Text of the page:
Global Human Resource Management: Bridging Strategic and Institutional Perspectives

Locations
G12 Main Lecture Theatre University House Birmingham Business School
Category
Alumni, Research, Social Sciences, Students, Teaching
Date(s)
Wednesday 18th April 2012 (16:00-17:30)
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Description

The Department of Management is delighted to invite you to a lecture by visiting scholar, Professor Rosemary Batt. Professor Batt is a leading scholar of business and the global economy.

Please confirm your attendance to Michele Donovan:  m.l.donovan@bham.ac.uk  or 0121-414-3221 by Monday 2 April. 

Global Human Resource Management: Bridging Strategic and Institutional Perspectives

The purpose of this paper is to bridge the boundaries separating strategic and comparative institutional perspectives on human resource systems and employment relations.  Each research tradition has investigated the role and outcomes of corporations as they operate in an increasingly global economy.  Researchers in these traditions, however, have adopted quite different approaches in terms of their disciplinary heritage, theoretical assumptions and methodologies, and central research questions.  While they have pursued parallel but separate tracks, we argue that they have important lessons for each other.  In this paper, we review the core characteristics of each research tradition, provide a series of examples of efforts to bridge these different traditions, and offer suggestions for future integration.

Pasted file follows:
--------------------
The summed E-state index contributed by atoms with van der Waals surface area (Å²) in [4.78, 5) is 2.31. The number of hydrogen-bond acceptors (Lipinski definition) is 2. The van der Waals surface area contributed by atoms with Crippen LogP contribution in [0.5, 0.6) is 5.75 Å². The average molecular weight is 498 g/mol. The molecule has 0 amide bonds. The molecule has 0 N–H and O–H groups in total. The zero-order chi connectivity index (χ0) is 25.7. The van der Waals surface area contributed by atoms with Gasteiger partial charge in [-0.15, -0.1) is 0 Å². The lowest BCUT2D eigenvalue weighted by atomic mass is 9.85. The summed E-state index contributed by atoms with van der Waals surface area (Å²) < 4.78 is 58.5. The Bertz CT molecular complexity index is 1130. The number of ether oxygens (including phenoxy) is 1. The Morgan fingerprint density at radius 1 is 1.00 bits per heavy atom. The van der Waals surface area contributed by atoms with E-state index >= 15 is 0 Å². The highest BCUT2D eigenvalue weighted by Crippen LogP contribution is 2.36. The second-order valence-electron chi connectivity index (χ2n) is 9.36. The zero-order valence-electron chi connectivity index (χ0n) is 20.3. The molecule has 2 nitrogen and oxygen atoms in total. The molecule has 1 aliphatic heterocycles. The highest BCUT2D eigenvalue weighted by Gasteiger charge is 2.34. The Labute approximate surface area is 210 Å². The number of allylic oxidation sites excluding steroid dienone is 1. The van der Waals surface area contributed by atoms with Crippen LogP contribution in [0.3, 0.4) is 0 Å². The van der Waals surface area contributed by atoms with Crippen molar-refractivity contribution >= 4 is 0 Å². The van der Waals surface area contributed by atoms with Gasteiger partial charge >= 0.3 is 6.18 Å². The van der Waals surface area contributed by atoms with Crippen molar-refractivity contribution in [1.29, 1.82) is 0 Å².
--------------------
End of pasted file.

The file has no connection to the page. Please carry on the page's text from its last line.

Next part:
Rosemary Batt is the Alice Hanson Cook Professor of Women and Work at the ILR School, Cornell University. She is a Professor in Human Resource Studies and International and Comparative Labor. She received her BA from Cornell University and her Ph.D. from the Sloan School of Management, Massachusetts Institute of Technology. Her research focuses on comparative international studies of management and employment relations, with particular attention to the globalization and restructuring of service industries, and its impact on low wage workers. She is co-coordinator of the Global Call Center Research Project (www.globalcallcenter.org). She has written extensively on human resource practices and their effect on firm performance, the quality of jobs, and wage and employment outcomes.

Her work has appeared in such journals as the Academy of Management Journal, British Journal of Industrial Relations, the European Journal of Industrial Relations, Industrial and Labor Relations Review, Industrial Relations, International Journal of Human Resource Management, and Personnel Psychology. She is co-editor of the Oxford Handbook on Work and Organization and co-author of The New American Workplace: Transforming Work Systems in the United States, Cornell University Press.